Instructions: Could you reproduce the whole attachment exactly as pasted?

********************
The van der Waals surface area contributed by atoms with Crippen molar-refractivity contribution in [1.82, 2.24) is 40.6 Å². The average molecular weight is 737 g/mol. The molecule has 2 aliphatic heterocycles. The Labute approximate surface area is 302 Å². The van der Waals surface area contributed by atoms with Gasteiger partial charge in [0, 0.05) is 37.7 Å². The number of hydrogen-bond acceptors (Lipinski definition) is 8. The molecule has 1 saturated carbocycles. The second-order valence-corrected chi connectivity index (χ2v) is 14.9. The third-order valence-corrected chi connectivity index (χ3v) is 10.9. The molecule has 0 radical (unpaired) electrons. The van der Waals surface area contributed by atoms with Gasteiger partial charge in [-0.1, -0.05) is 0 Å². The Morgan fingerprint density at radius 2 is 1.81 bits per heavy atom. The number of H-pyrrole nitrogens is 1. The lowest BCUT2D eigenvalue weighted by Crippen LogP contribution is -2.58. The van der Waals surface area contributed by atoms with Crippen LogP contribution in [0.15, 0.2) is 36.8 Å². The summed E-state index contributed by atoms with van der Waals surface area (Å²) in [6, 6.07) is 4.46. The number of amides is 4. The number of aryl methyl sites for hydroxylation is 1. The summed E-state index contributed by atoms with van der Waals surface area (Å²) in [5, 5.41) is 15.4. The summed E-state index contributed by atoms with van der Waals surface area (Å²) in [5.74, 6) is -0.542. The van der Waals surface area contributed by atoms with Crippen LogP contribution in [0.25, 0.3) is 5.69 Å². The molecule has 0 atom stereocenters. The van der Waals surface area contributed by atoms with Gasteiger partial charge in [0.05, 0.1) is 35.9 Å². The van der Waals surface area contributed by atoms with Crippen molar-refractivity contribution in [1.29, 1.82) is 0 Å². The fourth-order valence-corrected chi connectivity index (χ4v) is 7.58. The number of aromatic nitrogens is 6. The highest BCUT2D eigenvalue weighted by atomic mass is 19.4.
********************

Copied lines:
The van der Waals surface area contributed by atoms with Crippen molar-refractivity contribution in [1.82, 2.24) is 40.6 Å². The average molecular weight is 737 g/mol. The molecule has 2 aliphatic heterocycles. The Labute approximate surface area is 302 Å². The van der Waals surface area contributed by atoms with Gasteiger partial charge in [0, 0.05) is 37.7 Å². The number of hydrogen-bond acceptors (Lipinski definition) is 8. The molecule has 1 saturated carbocycles. The second-order valence-corrected chi connectivity index (χ2v) is 14.9. The third-order valence-corrected chi connectivity index (χ3v) is 10.9. The molecule has 0 radical (unpaired) electrons. The van der Waals surface area contributed by atoms with Gasteiger partial charge in [-0.1, -0.05) is 0 Å². The Morgan fingerprint density at radius 2 is 1.81 bits per heavy atom. The number of H-pyrrole nitrogens is 1. The lowest BCUT2D eigenvalue weighted by Crippen LogP contribution is -2.58. The van der Waals surface area contributed by atoms with Crippen LogP contribution in [0.15, 0.2) is 36.8 Å². The summed E-state index contributed by atoms with van der Waals surface area (Å²) in [6, 6.07) is 4.46. The number of amides is 4. The number of aryl methyl sites for hydroxylation is 1. The summed E-state index contributed by atoms with van der Waals surface area (Å²) in [5, 5.41) is 15.4. The summed E-state index contributed by atoms with van der Waals surface area (Å²) in [5.74, 6) is -0.542. The van der Waals surface area contributed by atoms with Crippen LogP contribution in [0.25, 0.3) is 5.69 Å². The molecule has 0 atom stereocenters. The van der Waals surface area contributed by atoms with Gasteiger partial charge in [0.05, 0.1) is 35.9 Å². The van der Waals surface area contributed by atoms with Crippen molar-refractivity contribution in [1.29, 1.82) is 0 Å². The fourth-order valence-corrected chi connectivity index (χ4v) is 7.58. The number of aromatic nitrogens is 6. The highest BCUT2D eigenvalue weighted by atomic mass is 19.4.